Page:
As the two most unpopular presidential candidates prepare for their first face-off, Hillary Clinton and Donald Trump are haunted by ghosts of their own making. One is 'e-nailed', as a wag put it, and the other 'walled-in.'
The Democratic presidential nominee thought she was sitting pretty in the polls before her Republican rival started catching up thanks to her ever unfolding email saga.
The FBI had found her "extremely careless" in handling the nation's secrets as America's top diplomat by using an unsecured private email server in her basement.
Yet it had let her go scot-free as she told the agency 39 times that she either did not know or did not recall if she was ever told how to handle classified material.
And as the probe agency unearthed 15,000 more of her emails, an Indian-American judge asked the State Department to quickly release 30 of these related to the 2012 attack on a US mission in Benghazi, Libya.
Then emails of Huma Abedin, her long time aide of mixed Indian-Pakistani heritage, exposed what Republican rival Trump called a "pay-to-play" game of giving fat cat Clinton foundation donors fast track "access" to her.
And after declining to release all of Clinton's daily schedules before Election Day, the State Department abruptly agreed to turn them over by mid-October to the Associated Press (AP).
The news agency has previously reported that more than half of her non-official callers had donated $156 million to the family charity.
In the midst of it all, Abedin's disgraced husband Anthony Weiner was caught in a sexting scandal - sending raunchy photos and messages including one with his toddler son, to a woman supporter of Trump - for the third time in five years.
"Who knows what he learned and who he told," said Trump calling Hillary Clinton so "careless and negligent" in allowing Weiner to be so close to classified material.
But even as she railed against the influence of big money in politics, an unconcerned Clinton raised $143 million in August for Democrats and her campaign with $50,000 a plate fundraisers in celebrity homes.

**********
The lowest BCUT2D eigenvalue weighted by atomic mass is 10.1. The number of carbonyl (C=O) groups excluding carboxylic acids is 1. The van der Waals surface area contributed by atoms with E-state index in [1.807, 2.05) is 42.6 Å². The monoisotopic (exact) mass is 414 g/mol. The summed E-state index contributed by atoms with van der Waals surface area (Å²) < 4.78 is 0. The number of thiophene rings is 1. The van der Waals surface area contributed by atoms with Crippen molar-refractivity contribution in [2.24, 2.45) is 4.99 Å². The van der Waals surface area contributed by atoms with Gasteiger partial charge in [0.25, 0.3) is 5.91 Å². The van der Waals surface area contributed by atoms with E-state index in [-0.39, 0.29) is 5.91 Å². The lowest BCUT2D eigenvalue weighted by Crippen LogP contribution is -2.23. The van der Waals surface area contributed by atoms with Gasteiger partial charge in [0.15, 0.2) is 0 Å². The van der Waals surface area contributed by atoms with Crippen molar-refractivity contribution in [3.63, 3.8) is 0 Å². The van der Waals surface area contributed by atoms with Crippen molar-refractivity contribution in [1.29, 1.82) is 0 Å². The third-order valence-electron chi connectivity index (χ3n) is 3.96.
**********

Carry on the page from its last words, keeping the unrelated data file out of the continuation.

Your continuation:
Meanwhile, the Manhattan mogul blew hot and cold and hot again as he 'flip flopped' on his signature pledge to build a huge wall on the border with Mexico and boot out 11 million illegal immigrants, including an estimated 450,000 from India.
Then in a surprise bold move, Trump who has accused Mexican immigrants of "bringing drugs and crime" crossed the border for an hour long "tremendous" meeting with Mexican President Enrique Peña Nieto in Mexico City.
Acting very presidential on his first formal international foray, he told the media in soft tones that they had discussed trade and immigration and the wall but not who would pay for it. But as soon as he left, Nieto tweeted that Mexico wouldn't pay.
Hours later, addressing a rally of cheering supporters in Phoenix, Arizona, the billionaire again promised to build a "beautiful" "impenetrable" wall and make Mexico pay for it.
He also vowed to "break the cycle of amnesty and illegal immigration" saying those seeking legal status will have "one route only: return home and line up."
Though he did not commit to deporting every illegal immigrant, he outlined plans to create a "new special deportation task force" to track criminals and the most serious security threats saying, "Day one, my first hour in office, those people are gone."
Clinton, who has called for "comprehensive immigration reform with a path to full and equal citizenship" for the undocumented, dismissed Trump's Mexico trip as a "photo op."
And as the two rivals get ready for their first presidential debate on September 26, Clinton is said to be preparing like a seasoned lawyer with briefing books and rehearsals. But a Trump clone is hard to fund for mock debates.
Trump, on the other hand, would have none of it, according to the Washington Post. He simply meets with his advisers for Sunday chats at his New Jersey golf course testing zingers over cheeseburgers, hot dogs and sodas.
"Donald Trump is the unpredictable X-factor and Hillary Clinton is the scripted statist," - big government liberal -- Trump campaign manager Kellyane Conway was cited as saying.
But with a new poll showing most Americans viewing both Clinton (56 percent) and Trump (63 percent) unfavourably, the rival candidates are counting on those who usually sit out or are still sitting on the wall to make the difference in the battle of lessers.
(Arun Kumar can be contacted at firstname.lastname@example.org)